While no official decision has been made yet by the Town of Collingwood to cancel summer festivals and events, Director of Parks, Recreation, and Culture Dean Collver said this week staff are working on plans should provincial orders prevent them from going on.
“At the time when staff have created a plan b and it is ready and appropriate to be implemented, an announcement will be made,” said Collver. “Canada Day is the first event we will be looking at to either modify, or launch a plan b.”
Collver says all third-party events that were planned to take place on town property or in town facilities have been notified that these amenities are not available due to the provincial emergency orders.
“Regarding funding, the only funding that we have provided has been either through in-kind or through the Community Recreation and Culture Grant which provides support for programs and, at times, some events,” said Collver. “On this front, we are preparing a report for council to be delivered in May.”
Collver said the town does not count on revenue from local events to cover normal operating costs, so the cancellation of events wouldn’t impact the town coffers directly.
“For town-operated events, these are viewed within the total budget as a net expense – the revenues lost would have a relationship to expenses that are not taken on in the absence of the event,” said Collver.
Director of Marketing and Business Development Martin Rydlo said town staff is in the process of analyzing information from business surveys from both Simcoe County as well as the Tourism Industry Association of Ontario before formulating a plan for Collingwood.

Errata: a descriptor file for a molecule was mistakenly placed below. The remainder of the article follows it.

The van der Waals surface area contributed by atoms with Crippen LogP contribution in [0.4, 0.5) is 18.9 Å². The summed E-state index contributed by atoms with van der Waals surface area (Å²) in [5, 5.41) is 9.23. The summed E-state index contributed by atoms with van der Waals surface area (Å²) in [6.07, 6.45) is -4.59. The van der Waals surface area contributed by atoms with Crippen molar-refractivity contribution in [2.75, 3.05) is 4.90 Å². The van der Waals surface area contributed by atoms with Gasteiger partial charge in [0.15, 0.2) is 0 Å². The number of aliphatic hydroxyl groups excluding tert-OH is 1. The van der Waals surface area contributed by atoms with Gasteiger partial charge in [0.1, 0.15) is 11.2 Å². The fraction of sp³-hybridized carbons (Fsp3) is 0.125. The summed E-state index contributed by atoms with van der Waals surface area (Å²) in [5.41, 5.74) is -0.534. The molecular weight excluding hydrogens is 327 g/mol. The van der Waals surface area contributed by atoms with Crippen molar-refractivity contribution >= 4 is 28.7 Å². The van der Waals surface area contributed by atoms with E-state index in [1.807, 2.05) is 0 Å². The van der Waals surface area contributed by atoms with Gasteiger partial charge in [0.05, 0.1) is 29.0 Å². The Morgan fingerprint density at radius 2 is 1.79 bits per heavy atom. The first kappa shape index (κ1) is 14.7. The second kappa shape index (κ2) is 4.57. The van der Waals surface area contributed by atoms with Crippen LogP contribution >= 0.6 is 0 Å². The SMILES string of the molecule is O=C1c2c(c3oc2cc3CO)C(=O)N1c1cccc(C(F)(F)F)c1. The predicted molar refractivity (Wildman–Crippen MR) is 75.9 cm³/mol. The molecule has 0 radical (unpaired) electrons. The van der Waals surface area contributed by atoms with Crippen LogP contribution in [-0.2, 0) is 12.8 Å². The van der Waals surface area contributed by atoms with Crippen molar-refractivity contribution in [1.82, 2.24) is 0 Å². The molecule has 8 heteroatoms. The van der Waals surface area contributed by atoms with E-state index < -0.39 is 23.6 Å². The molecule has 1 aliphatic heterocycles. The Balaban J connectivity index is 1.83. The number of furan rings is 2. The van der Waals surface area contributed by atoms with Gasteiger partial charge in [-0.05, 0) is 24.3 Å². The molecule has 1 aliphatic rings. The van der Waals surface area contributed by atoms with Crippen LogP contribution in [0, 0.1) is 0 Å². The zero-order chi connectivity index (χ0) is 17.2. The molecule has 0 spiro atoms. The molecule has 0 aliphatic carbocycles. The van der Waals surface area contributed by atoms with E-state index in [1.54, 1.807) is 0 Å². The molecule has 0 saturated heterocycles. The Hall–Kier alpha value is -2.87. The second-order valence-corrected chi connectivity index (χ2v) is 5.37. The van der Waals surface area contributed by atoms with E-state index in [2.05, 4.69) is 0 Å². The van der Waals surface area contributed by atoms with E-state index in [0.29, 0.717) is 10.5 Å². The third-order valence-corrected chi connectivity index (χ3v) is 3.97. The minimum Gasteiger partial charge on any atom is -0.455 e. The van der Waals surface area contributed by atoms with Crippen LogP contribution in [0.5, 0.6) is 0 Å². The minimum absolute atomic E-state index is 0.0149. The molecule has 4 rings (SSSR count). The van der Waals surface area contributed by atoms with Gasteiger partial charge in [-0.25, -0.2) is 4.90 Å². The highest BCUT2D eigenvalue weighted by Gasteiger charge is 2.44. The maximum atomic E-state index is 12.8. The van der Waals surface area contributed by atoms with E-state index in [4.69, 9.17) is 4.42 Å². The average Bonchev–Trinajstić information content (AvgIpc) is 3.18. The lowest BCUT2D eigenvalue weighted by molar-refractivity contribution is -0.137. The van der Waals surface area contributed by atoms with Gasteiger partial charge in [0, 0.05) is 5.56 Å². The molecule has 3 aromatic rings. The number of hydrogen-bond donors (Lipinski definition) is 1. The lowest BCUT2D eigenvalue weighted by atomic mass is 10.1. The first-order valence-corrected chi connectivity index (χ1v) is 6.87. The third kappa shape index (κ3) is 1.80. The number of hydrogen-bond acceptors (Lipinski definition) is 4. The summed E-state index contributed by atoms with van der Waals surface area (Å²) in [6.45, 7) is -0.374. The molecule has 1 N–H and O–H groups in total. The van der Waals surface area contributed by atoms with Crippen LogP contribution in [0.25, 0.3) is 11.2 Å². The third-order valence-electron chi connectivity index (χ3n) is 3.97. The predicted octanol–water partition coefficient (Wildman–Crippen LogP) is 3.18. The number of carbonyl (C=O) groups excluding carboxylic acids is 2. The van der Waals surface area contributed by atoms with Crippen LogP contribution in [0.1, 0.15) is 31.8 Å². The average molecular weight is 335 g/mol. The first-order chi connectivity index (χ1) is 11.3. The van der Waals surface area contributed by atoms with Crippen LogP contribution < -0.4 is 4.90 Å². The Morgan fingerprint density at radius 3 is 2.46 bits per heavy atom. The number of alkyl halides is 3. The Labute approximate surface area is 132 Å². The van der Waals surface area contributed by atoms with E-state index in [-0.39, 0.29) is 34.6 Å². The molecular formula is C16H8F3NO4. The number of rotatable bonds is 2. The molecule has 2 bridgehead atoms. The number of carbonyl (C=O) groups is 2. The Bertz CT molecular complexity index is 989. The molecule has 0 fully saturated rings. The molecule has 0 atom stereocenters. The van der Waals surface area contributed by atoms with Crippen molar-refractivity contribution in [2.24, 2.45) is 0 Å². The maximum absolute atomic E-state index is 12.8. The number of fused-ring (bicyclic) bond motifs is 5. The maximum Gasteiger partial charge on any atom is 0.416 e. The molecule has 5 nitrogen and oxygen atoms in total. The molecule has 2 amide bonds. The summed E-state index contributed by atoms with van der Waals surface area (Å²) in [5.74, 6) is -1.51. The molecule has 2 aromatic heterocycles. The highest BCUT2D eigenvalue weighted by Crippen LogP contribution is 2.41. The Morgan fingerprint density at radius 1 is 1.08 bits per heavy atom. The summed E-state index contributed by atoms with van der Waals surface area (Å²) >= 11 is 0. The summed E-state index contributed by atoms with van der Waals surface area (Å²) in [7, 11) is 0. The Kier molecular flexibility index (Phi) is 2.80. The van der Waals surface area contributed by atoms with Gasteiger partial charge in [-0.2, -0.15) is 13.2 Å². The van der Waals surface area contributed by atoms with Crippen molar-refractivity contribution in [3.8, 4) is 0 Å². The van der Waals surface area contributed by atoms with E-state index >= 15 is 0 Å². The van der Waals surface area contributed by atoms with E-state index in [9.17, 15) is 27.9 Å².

“Tourism, along with the overall hospitality sector, is certainly one of the hardest hit,” said Rydlo.
Rydlo says the silver lining is the food and beverage sector is still able to operate locally at a basic level of service for pick-up and delivery options as well as online sales.
“Supporting these efforts that keep the cash flow coming in at some basic level is critical, which is why the town is supporting the #CollingwoodStrong and Collingwood Commons effort,” said Rydlo.
On Monday the Collingwood Commons resource portal launched, which seeks to connect residents with local businesses which are still open at which to shop or eat. For more information on Collingwood Commons project, click here.
Looking ahead, Rydlo says town staff and the economic support and recovery task force are working to evaluate options.
“(They) are actively evaluating... best practices in order to adjust the ways festivals and events are organized in a post-COVID-19 environment where a level of social distancing is still required,” he said.
Overall, the estimated economic impact of tourism across Simcoe County is $1 billion annually.
According to the province, Celebrate Ontario funding grants – which typically are announced in May and have supported local events such as the Collingwood Elvis Festival and Art on the Street – will still be flowing.
“In addition to funding events for 2020, we are also honouring commitments from Celebrate Ontario 2019 for events cancelled in March,” said Leighanne Neilson, spokesperson for the ministry of heritage, sport, tourism and culture. “These investments will help to maintain the capacity of the festivals and events sector so that Ontario is well-positioned to welcome back visitors once it is safe to do so.”